THE BLOG
10/29/2013 03:06 pm ET Updated Jan 23, 2014

We Must Stand With Marissa Alexander

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A few days after giving birth, Florida woman Marissa Alexander was attacked by her allegedly abusive husband. She fired one warning shot, at the ceiling. No one was harmed. Alexander has no prior arrests. Marissa was sentenced to 20 years by the state of Florida.

Thankfully, things may be looking up for Alexander. An appeals court judge recently ruled that the trial placed an undue burden on Alexander to prove her innocence, a clear violation of "innocent until proved guilty." Now her fate lies in the hands of State Prosecutor Angela Corey who will decide whether to drop the case or set a new trial date.

Corey's office has no plans to drop the case and say that they've only received 300 letters so far. We cannot fail Marissa. After all that she has been through, it would be a third victimization for feminists to not do our utmost to advocate for Marissa. We need to make our voices undeniable.

We cannot let this moment pass for Marissa Alexander. We have the chance to flood state attorney Angela Corey's office with letters asking her to drop the case against Alexander. We can set a real precedent, that the public will not allow an innocent woman to be imprisoned for protecting herself and her family against her abusive husband. But that is going to require some effort on our part. Incarcerated doesn't have to be synonymous with "forgotten" or "powerless."

As domestic violence awareness month draws to a close letters are vital. Not only was Marissa abused by her partner, she was abused by the state-- they separated her from her children and incarcerated her for self defense.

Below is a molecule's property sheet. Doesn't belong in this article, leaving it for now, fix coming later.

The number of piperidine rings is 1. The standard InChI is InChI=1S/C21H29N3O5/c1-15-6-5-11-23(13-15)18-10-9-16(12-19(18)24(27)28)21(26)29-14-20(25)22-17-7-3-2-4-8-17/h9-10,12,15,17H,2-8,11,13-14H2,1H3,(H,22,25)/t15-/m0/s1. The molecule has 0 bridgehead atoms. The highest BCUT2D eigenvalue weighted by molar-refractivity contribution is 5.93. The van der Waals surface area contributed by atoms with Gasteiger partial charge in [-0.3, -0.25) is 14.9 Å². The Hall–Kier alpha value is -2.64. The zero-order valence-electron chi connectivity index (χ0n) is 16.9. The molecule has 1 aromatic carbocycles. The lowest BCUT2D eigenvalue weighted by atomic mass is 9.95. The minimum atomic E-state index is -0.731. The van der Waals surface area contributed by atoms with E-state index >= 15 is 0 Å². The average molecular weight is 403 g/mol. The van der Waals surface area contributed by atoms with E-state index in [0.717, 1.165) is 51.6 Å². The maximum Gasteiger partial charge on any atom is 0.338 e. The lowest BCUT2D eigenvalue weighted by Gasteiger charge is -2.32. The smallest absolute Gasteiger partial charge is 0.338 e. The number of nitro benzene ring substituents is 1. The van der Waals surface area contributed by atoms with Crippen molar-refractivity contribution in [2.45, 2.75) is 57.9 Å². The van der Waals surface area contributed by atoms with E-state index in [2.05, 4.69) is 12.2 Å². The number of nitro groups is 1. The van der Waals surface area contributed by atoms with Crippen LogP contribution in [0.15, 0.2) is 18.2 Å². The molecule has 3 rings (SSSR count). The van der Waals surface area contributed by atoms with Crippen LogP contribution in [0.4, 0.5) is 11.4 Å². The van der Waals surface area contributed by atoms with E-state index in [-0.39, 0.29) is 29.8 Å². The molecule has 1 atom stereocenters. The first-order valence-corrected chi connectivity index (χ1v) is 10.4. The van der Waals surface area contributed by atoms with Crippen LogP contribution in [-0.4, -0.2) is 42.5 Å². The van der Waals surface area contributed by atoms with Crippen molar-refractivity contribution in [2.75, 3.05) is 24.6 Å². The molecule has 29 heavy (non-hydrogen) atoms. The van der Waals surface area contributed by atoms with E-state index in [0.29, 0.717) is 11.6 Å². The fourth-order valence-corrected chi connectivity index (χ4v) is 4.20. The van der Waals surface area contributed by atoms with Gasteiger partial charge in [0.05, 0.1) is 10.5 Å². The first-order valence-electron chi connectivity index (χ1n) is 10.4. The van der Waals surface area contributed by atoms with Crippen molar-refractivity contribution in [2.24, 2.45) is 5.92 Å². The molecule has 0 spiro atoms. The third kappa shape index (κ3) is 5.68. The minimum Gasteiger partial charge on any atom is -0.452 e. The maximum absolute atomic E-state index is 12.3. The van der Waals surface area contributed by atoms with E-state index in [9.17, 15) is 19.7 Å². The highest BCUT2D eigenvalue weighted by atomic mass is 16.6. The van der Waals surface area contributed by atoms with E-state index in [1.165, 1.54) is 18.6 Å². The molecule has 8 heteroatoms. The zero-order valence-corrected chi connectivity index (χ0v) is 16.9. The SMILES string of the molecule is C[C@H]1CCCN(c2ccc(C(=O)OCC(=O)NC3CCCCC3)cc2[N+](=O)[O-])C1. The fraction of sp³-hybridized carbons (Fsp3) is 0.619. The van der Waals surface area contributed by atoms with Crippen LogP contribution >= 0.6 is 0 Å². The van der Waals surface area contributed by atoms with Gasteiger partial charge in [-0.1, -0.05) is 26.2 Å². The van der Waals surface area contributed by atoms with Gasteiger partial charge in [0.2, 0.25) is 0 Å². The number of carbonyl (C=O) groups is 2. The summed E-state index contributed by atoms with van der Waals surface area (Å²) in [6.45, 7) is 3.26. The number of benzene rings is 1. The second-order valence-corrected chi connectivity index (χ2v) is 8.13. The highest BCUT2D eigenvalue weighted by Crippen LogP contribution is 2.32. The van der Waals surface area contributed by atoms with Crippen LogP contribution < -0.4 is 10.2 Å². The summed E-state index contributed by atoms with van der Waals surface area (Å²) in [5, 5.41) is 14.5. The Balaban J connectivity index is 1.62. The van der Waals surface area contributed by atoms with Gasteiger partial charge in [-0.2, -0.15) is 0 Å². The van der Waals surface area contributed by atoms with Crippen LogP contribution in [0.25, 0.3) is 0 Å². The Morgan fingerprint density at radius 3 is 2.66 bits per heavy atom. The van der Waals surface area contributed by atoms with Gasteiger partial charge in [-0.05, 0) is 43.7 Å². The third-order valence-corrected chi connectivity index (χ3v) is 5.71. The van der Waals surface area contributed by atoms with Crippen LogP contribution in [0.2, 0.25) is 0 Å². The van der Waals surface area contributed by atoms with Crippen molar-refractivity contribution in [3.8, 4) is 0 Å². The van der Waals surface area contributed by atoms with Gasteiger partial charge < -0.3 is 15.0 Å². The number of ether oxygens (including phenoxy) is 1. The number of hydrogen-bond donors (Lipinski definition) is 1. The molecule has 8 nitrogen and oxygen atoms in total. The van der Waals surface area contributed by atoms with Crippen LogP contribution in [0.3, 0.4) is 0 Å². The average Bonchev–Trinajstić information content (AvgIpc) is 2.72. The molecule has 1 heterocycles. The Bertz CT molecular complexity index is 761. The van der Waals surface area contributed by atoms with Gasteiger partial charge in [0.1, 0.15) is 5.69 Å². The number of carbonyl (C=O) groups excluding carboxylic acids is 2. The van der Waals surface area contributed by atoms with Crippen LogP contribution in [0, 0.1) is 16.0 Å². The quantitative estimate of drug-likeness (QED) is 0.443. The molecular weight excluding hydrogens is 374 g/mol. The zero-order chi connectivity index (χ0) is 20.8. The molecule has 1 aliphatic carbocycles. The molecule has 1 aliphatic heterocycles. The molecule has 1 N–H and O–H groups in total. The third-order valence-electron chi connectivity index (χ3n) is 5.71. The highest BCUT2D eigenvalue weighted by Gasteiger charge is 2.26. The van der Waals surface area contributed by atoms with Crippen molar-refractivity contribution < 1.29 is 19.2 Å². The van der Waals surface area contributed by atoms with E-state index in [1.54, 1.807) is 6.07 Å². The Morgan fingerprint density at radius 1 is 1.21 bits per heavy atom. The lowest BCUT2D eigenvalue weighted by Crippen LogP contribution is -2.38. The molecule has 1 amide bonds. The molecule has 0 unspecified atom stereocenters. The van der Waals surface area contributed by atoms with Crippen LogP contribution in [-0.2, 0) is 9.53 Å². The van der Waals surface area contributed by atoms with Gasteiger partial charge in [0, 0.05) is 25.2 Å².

White feminists like myself have a history of ignoring the struggles of women of color. We can't erase that past, but we absolutely must do better. Sending a letter to Corey isn't an end to racism, but we've got to stand in solidarity. Women of color have been doing incredible work around Marissa's case, and my goal in writing this is not to stand in front of them, but to stand beside them.

A win for Marissa cannot give her back the time she spent in jail but it would send a message to battered women: that even if the state does not support them, the community does. We've gotta make sure that battered women know that we have their backs. Marissa's hearing is on November first, so now is the time to download Free Marissa Now's letter and make sure your voice is heard loud and clear.

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